Have you ever considered raising the subject of cannabis consumption and drug testing policies with your employer? Good luck with that. It is very difficult to have such discussions because the subject is a very sensitive one. But the discussion is going to have to be had at some point. Cannabis is now legal in thirty-seven states and the District of Columbia. Drug testing policies may have to be modified accordingly.
A Matter of Rights
The dividing line in any discussion between parties opposed over the cannabis issue is this: whose rights should prevail? On the one hand, private employers maintain the right to run their businesses as they see fit. On the other hand are consumers who insist that state law gives them right to consume cannabis.
Both are correct in terms of their legal rights. But when the legal rights of two parties conflict, the rights of one have to be subservient to those of the other. Figuring out which is which can seem like an impossible task at times.
Medical Cannabis and Workplace Testing
Disagreements over cannabis and drug testing policies may be easier to iron out in states like Utah, where only medical consumption is allowed. Maintaining the illegality of recreational use reduces the debate to one of reasonable medical accommodations.
According to the folks at Beehive Farmacy, a Utah cannabis pharmacy provider with locations in Brigham City and Salt Lake City, state lawmakers recently adopted a bill that requires government employers to treat medical cannabis as they would any other prescription drug. That means they cannot arbitrarily discriminate against employees who legally use medical cannabis.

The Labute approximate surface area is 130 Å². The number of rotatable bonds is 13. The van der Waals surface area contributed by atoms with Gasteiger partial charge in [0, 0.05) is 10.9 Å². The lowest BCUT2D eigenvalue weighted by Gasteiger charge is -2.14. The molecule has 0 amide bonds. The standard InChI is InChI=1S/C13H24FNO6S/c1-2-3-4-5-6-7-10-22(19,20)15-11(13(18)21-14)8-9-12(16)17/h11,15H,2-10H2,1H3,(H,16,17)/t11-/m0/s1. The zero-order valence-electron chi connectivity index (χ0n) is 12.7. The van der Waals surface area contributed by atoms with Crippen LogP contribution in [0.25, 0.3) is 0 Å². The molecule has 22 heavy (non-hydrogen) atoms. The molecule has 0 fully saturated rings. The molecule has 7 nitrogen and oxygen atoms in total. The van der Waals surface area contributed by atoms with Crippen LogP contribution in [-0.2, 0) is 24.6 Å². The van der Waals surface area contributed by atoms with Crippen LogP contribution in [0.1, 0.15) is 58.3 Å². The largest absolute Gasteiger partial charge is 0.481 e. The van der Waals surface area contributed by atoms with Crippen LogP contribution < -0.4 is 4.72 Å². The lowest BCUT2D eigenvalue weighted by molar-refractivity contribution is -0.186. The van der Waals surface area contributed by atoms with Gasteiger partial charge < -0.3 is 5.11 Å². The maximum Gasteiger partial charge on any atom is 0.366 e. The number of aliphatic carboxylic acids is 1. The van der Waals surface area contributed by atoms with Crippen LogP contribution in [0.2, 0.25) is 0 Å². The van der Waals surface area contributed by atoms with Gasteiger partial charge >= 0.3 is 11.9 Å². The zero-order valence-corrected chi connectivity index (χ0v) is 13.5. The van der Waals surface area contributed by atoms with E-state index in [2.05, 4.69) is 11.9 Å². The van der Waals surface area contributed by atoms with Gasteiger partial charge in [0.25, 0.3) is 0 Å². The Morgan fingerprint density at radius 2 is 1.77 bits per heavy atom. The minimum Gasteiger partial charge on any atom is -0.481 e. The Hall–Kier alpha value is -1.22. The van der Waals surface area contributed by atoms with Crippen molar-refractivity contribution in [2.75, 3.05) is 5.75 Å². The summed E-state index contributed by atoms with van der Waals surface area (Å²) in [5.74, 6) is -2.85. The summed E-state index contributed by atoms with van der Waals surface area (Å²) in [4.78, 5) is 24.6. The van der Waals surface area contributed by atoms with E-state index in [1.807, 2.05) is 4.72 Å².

Utah still allows private businesses to deal with medical cannabis as they see fit. But given the new law applied to public employers, it is now easier to make the case that private employers should have to offer reasonable accommodations as well.
Recreational Cannabis Is Different
Though not impossible, it’s more difficult to argue in favor of worker’s rights when you’re talking about recreational cannabis. Using cannabis recreationally is a personal choice that people do not have to make. They can choose to not use the drug just as easily as choosing to use it.
If we give employers the right to test for other drugs that could potentially harm their businesses, there has to be a justifiable reason for taking cannabis off that list. It is not enough to merely cite the fact that THC can remain in a person’s system for days.
We also cannot deny that some states allow employers to discriminate against people who use perfectly legal substances, like tobacco for example. Back in 2016, one of Colorado’s largest healthcare systems joined a growing number of companies nationwide that decided to stop hiring smokers.
How ironic that cannabis proponents in Colorado are now begging state lawmakers to force a change in drug testing policies so that cannabis users are not discriminated against in the workplace. If such changes are made, will pot smokers be hired by the same companies that will not hire tobacco smokers?
Ignoring an Underlying Issue
The very idea of trying to find a compromise between worker and employer rights in the cannabis realm engenders debates that seem to ignore an underlying issue. What is that issue? The recognition that there is something inherent to cannabis that causes such sharp differences of opinion. We need to figure out what that is before any meaningful resolutions are possible.
Meanwhile, it seems inevitable that drug testing policies will be addressed from a legal perspective at some point. How it will go is anyone’s else.